Amherst College Will Honor High School Teachers at Commencement May 27
April 26, 2007
Director of Media Relations
AMHERST, Mass.—Three secondary school teachers who challenged, inspired and moved members of the Class of 2007 will receive the Phebe and Zephaniah Swift Moore Teaching Awards at Amherst College’s 186th Commencement Exercises at 10 a.m. on Sunday, May 27, at the college. The teachers are Jim Cortez, from The Bolles School in Jacksonville, Fla.; Bob Fenster, from Hillsborough High School in Hillsborough, N.J.; and Joanne McClelland, from Chapel Hill High School in Chapel Hill, N.C.
“American colleges and universities must recognize that the secondary schools matter,” says Anthony W. Marx, the president of Amherst. “Education is the best tool we have for improving the world. Teachers who are willing to take the time to help their students achieve are making a difference in many lives.”
The Phebe and Zephaniah Swift Moore Teaching Awards recognize teachers who have been important in the careers of Amherst students.
Jim Cortez, a chemistry teacher from The Bolles School in Jacksonville, Fla., was nominated by Alexander Bridges of Ponte Vedra, Fla. Bridges admits that Cortez “puzzled and confounded me more than all of my other teachers combined.” He describes Cortez’s classroom as “a three-dimensional habitat for his courses,” and says his teaching style made students “digest the material and struggle with it personally.” Bridges is grateful for this teacher’s influence, to which he attributes his “deepest academic motivations.” “He encouraged me to take personal responsibility for my work, kindling a deeper commitment to my studies and a profound respect for academia.…He taught me that I could study hard and still laugh at myself and stop once in a while to enjoy the ride.”
Bob Fenster, a U.S. history teacher from Hillsborough High School in Hillsborough, N.J., was nominated by Thomas Chen. Chen calls Fenster a “a teacher who opens his students’ minds to multicultural history, a teacher for whose students reading and writing go beyond textbooks and into film, music and the Internet,” and praises his unique multimedia presentation style that employed “PowerPoint, video, music and text all in one class period. With carefully crafted media presentations, Fenster showed the horrors of Nazi Germany, the historical view of hip hop and the reigning power of the Beatles and Bob Dylan.” This history teacher inspired Chen to switch his own career path from law to teaching, in order to follow Fenster’s example of training lawyers and activists. “Fenster embodies the noblest aims of teaching—providing the tools to understand the past and the present, and as a way to make a better future,” Chen said.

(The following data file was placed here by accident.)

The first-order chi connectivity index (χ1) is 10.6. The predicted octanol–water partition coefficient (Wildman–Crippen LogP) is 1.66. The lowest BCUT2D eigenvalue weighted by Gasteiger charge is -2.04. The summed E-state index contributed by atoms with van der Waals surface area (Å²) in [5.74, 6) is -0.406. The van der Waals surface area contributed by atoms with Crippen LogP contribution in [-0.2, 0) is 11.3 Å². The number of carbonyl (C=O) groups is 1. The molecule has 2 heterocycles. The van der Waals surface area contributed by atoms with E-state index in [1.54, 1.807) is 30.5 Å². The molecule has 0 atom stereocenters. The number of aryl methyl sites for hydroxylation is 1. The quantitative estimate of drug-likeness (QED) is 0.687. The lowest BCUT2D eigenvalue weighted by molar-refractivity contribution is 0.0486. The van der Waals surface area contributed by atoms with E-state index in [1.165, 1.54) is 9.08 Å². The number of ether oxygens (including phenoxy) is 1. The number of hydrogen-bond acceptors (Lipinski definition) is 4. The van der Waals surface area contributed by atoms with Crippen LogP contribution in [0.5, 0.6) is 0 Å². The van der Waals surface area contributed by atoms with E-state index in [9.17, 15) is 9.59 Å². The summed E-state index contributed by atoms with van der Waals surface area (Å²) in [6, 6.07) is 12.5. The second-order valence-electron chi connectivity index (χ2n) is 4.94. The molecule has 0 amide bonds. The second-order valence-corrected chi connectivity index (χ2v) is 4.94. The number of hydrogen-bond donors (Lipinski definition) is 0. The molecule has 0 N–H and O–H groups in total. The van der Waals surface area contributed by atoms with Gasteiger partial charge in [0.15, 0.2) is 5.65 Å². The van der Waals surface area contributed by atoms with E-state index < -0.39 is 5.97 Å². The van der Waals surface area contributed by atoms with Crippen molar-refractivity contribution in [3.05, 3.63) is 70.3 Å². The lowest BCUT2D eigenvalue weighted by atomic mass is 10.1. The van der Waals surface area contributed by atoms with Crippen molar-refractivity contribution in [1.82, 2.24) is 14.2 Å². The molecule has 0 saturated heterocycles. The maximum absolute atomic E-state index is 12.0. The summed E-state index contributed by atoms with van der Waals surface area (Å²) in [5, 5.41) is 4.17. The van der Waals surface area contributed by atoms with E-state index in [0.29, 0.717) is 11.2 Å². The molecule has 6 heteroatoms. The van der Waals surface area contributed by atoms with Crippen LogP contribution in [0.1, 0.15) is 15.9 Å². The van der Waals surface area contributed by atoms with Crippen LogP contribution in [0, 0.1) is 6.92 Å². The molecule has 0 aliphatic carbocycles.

Joanne McClelland, an English teacher of AP literature at Chapel Hill High School in Chapel Hill, N.C., was nominated by Samuel Guzzardi. Guzzardi recognizes the profound influence that McClelland has exerted on his life—“Her ‘tough love’ style of sharp commentary delivered with stern but supportive eyes immediately won me over,” he said. “Her message to me was simple and unwavering: with privilege comes responsibility.” Born in a housing project, McClelland used her own success against prejudice to found and lead AVID, the Advancement Via Individual Determination, a program that provides guidance and academic support to first-generation college students. Her unconventional approach to literature through the lens of personal experience has led Guzzardi to create his own interdisciplinary major, Experiential Justice Studies, at Amherst. And McClelland’s motto, “with privilege comes responsibility,” inspired Guzzardi to accept a position with Teach for America to work with fifth-grade Latino students in the Bronx. Guzzardi noted that McClelland’s “tireless insistence that I always do my best has fueled me with the unrelenting sense of dedication and focus to which I attribute my success at Amherst.”
This is the 11th year that Amherst College has presented the award, with which it expresses its appreciation for the profession of teaching. The recipients are chosen by a committee of seniors, faculty and staff from nominations submitted by graduating seniors.